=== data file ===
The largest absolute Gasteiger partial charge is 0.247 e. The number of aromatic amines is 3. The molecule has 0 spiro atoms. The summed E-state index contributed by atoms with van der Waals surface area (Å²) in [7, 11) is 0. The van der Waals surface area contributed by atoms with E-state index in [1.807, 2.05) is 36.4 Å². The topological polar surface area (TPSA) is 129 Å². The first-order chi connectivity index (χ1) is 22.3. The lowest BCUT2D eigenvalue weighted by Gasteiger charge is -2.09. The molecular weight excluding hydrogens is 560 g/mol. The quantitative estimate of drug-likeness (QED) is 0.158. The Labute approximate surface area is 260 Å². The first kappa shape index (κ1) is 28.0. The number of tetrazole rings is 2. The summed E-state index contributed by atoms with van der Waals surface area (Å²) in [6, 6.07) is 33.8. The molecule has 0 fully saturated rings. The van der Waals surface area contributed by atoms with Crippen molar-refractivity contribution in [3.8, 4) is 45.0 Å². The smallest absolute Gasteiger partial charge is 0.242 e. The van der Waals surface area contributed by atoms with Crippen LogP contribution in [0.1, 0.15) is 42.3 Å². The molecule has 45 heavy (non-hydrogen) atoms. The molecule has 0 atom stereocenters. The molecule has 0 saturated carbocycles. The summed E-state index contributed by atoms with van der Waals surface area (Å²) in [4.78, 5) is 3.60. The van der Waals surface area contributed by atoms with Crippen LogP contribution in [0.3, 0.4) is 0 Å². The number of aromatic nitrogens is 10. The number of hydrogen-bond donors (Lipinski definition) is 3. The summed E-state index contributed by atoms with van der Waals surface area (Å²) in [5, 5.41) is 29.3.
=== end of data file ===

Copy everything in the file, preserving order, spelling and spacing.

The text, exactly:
The largest absolute Gasteiger partial charge is 0.247 e. The number of aromatic amines is 3. The molecule has 0 spiro atoms. The summed E-state index contributed by atoms with van der Waals surface area (Å²) in [7, 11) is 0. The van der Waals surface area contributed by atoms with E-state index in [1.807, 2.05) is 36.4 Å². The topological polar surface area (TPSA) is 129 Å². The first-order chi connectivity index (χ1) is 22.3. The lowest BCUT2D eigenvalue weighted by Gasteiger charge is -2.09. The molecular weight excluding hydrogens is 560 g/mol. The quantitative estimate of drug-likeness (QED) is 0.158. The Labute approximate surface area is 260 Å². The first kappa shape index (κ1) is 28.0. The number of tetrazole rings is 2. The summed E-state index contributed by atoms with van der Waals surface area (Å²) in [6, 6.07) is 33.8. The molecule has 0 fully saturated rings. The van der Waals surface area contributed by atoms with Crippen molar-refractivity contribution in [3.8, 4) is 45.0 Å². The smallest absolute Gasteiger partial charge is 0.242 e. The van der Waals surface area contributed by atoms with Crippen LogP contribution in [0.1, 0.15) is 42.3 Å². The molecule has 45 heavy (non-hydrogen) atoms. The molecule has 0 atom stereocenters. The molecule has 0 saturated carbocycles. The summed E-state index contributed by atoms with van der Waals surface area (Å²) in [4.78, 5) is 3.60. The van der Waals surface area contributed by atoms with Crippen LogP contribution in [0.3, 0.4) is 0 Å². The number of aromatic nitrogens is 10. The number of hydrogen-bond donors (Lipinski definition) is 3. The summed E-state index contributed by atoms with van der Waals surface area (Å²) in [5, 5.41) is 29.3.